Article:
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Fine-Root Survivorship of Ponderosa Pine Trees: CO2 vs. O3
Phillips, D.L., Johnson, M.G., Tingey, D.T. and Storm, M.J. 2009. Elevated CO2 and O3 effects on fine-root survivorship in ponderosa pine mesocosms. Oecologia 160: 827-837.

The authors write that "O3 stress often decreases carbon allocation to roots, leading to reductions in root biomass and growth," citing Andersen (2003) and Grantz et al. (2006), adding that "reduced carbohydrate stores in roots can lead to increased susceptibility to other stresses even after O3 exposure ends," citing Andersen et al. (1997). On the other hand, they note that CO2 tends to promote just the opposite behavior by promoting fine-root production and the benefits this phenomenon provides, citing Norby et al. (2004, 2005).

What was done
In a study designed to determine which of the two trace gases (CO2 or O3) has the greater impact on the growth and development of the fine roots of ponderosa pine trees, Phillips et al. grew Pinus ponderosa seedlings for three years in one-meter-deep containers filled with reconstructed pine-forest soil within sunlit controlled-environment chambers maintained at mean atmospheric CO2 concentrations of either 420 or 690 ppm, and at mean O3 conditions described by daily SUM06 index values of either 0 or 15.7 ppm h (representing the sum of hourly O3 concentrations >= 0.06 ppm), while images of fine roots growing along the upper surfaces of four minirhizotron tubes installed within each soil bin were collected every 28 days by a color video camera.

What was learned
The researchers report that "elevated CO2 increased both the number of fine roots produced and their life span," and that "increased O3 did not reduce the effect of elevated CO2." Consequently, they found that fine root biomass at the end of the study in the CO2-enriched treatment was consistently higher in each soil horizon and 16% higher in total. In addition, the greater fine-root survivorship in the elevated CO2 treatment was associated with increasing root depth and increasing fine-root diameter, as has also been observed by Eissenstat et al. (2000), Gao et al. (2008) and Joslin et al. (2006). Last of all, they report that averaged over the course of the experiment there was a slight (3.3%) decrease in soil respiration in the elevated CO2 treatment, as observed by Tingey et al. (2006).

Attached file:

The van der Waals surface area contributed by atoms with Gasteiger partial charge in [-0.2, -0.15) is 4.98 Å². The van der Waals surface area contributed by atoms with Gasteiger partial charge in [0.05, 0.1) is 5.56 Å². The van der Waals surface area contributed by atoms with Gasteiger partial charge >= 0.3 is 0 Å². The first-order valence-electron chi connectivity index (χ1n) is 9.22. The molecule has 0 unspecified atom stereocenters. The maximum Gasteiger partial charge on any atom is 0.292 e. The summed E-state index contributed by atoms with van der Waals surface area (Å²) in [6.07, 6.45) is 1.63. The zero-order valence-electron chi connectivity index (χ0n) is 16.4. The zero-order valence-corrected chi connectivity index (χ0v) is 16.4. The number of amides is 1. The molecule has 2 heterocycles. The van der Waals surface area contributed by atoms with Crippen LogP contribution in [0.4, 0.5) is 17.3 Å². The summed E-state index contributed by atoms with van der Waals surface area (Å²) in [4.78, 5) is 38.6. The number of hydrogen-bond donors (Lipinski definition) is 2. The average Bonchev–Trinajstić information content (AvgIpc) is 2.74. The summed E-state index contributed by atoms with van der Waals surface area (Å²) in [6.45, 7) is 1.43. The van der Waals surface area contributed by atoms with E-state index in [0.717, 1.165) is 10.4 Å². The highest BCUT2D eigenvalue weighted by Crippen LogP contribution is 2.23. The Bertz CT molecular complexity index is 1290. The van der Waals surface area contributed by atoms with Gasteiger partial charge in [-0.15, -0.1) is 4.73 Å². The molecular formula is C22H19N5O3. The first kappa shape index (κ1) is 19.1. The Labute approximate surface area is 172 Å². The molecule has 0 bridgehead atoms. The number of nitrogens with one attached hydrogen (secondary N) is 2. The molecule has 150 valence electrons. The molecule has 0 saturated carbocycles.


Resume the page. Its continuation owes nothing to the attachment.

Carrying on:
What it means
In the words of the four U.S. Environmental Protection Agency scientists who conducted the work, "elevated O3 did not result in significant negative impacts on ponderosa pine seedling fine-root survival ... or in countering the increased survivorship caused by elevated CO2," as the good gas won and the bad gas lost, in a proxy representation of the much greater biospheric battle that will be played out in the years and decades to come, as the concentrations of the two trace gases of the atmosphere continue rising in tandem.

Andersen, C.P. 2003. Source-sink balance and carbon allocation below ground in plants exposed to ozone. New Phytologist 157: 213-228.

Andersen, C.P., Wilson, R., Plocher, M. and Hogsett, W.E. 1997. Carry-over effects of O3 on root growth and carbohydrate concentration of ponderosa pine seedlings. Tree Physiology 17: 805-811.

Eissenstat, D.M., Wells, C.E., Yanai, R.D. and Whitbeck, J.L. 2000. Building roots in a changing environment: Implications for root longevity. New Phytologist 147: 33-42.

Grantz, D.A., Gunn, S. and Vu, H.-B. 2006. O3 impacts on plant development: a meta-analysis of root/shoot allocation and growth. Plant, Cell and Environment 29: 1193-1209.

Guo, D., Mitchell, R.J., Han, W., Hendricks, J.J., Fahey, T.J. and Hendrick, R.L. 2008. Fine root heterogeneity by branch order: exploring the discrepancy in root turnover estimates between minirhizotron and carbon isotopic methods. New Phytologist 177: 443-456.

Joslin, J.D., Gaudinski, J.B., Torn, M.S., Riley, W.J. and Hanson, P.J. 2006. Fine-root turnover patterns and their relationship to root diameter and soil depth in a 14C-labeled hardwood forest. New Phytologist 172: 523-535.

Norby, R.J., Ledford, J., Reilly, C.D., Miller, N.E. and O'Neill, E.G. 2004. Fine-root production dominates response of a deciduous forest to atmospheric CO2 enrichment. Proceedings of the National Academy of Sciences, USA 101: 9689-9693.

Norby, R.J., DeLucia, E.H., Gielen, B., Calfapietra, C., Giardina, C.P., King, S.J., Ledford, J., McCarthy, H.R., Moore, D.J.P., Ceulemans, R., De Angelis, P., Finzi, A.C., Karnosky, D.F., Kubiske, M.E., Lukac, M., Pregitzer, K.S., Scarasci-Mugnozza, G.E., Schlesinger, W.H. and Oren, R. 2005. Forest response to elevated CO2 is conserved across a broad range of productivity. Proceedings of the National Academy of Sciences USA 102: 18,052-18,056.

Tingey, D.T., Johnson, M.G., Lee, E.H., Wise, C., Waschmann, R., Olszyk, D.M., Watrud, L.S. and Donegan, K.K. 2006. Effects of elevated CO2 and O3 on soil respiration under ponderosa pine. Soil Biology & Biochemistry 38: 1764-1778.

Reviewed 9 September 2009